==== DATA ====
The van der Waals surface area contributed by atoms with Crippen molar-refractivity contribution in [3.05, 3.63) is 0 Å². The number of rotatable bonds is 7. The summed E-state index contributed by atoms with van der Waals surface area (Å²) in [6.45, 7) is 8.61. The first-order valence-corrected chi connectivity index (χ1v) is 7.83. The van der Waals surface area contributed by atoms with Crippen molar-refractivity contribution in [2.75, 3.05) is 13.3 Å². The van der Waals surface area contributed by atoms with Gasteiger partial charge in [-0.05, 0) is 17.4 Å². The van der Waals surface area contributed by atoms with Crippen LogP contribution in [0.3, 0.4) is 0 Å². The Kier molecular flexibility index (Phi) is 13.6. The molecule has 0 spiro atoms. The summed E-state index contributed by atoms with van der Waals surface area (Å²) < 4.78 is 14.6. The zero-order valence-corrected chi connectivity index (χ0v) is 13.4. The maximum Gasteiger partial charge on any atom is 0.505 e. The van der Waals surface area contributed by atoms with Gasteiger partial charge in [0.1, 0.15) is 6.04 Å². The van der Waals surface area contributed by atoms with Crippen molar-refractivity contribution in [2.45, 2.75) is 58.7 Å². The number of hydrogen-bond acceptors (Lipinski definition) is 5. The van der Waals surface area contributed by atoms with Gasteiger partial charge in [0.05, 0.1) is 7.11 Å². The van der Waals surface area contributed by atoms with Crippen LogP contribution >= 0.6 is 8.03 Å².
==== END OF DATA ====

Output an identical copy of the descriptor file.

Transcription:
The van der Waals surface area contributed by atoms with Crippen molar-refractivity contribution in [3.05, 3.63) is 0 Å². The number of rotatable bonds is 7. The summed E-state index contributed by atoms with van der Waals surface area (Å²) in [6.45, 7) is 8.61. The first-order valence-corrected chi connectivity index (χ1v) is 7.83. The van der Waals surface area contributed by atoms with Crippen molar-refractivity contribution in [2.75, 3.05) is 13.3 Å². The van der Waals surface area contributed by atoms with Gasteiger partial charge in [-0.05, 0) is 17.4 Å². The van der Waals surface area contributed by atoms with Crippen LogP contribution in [0.3, 0.4) is 0 Å². The Kier molecular flexibility index (Phi) is 13.6. The molecule has 0 spiro atoms. The summed E-state index contributed by atoms with van der Waals surface area (Å²) < 4.78 is 14.6. The zero-order valence-corrected chi connectivity index (χ0v) is 13.4. The maximum Gasteiger partial charge on any atom is 0.505 e. The van der Waals surface area contributed by atoms with Gasteiger partial charge in [0.1, 0.15) is 6.04 Å². The van der Waals surface area contributed by atoms with Crippen molar-refractivity contribution in [2.45, 2.75) is 58.7 Å². The number of hydrogen-bond acceptors (Lipinski definition) is 5. The van der Waals surface area contributed by atoms with Gasteiger partial charge in [0.05, 0.1) is 7.11 Å². The van der Waals surface area contributed by atoms with Crippen LogP contribution >= 0.6 is 8.03 Å².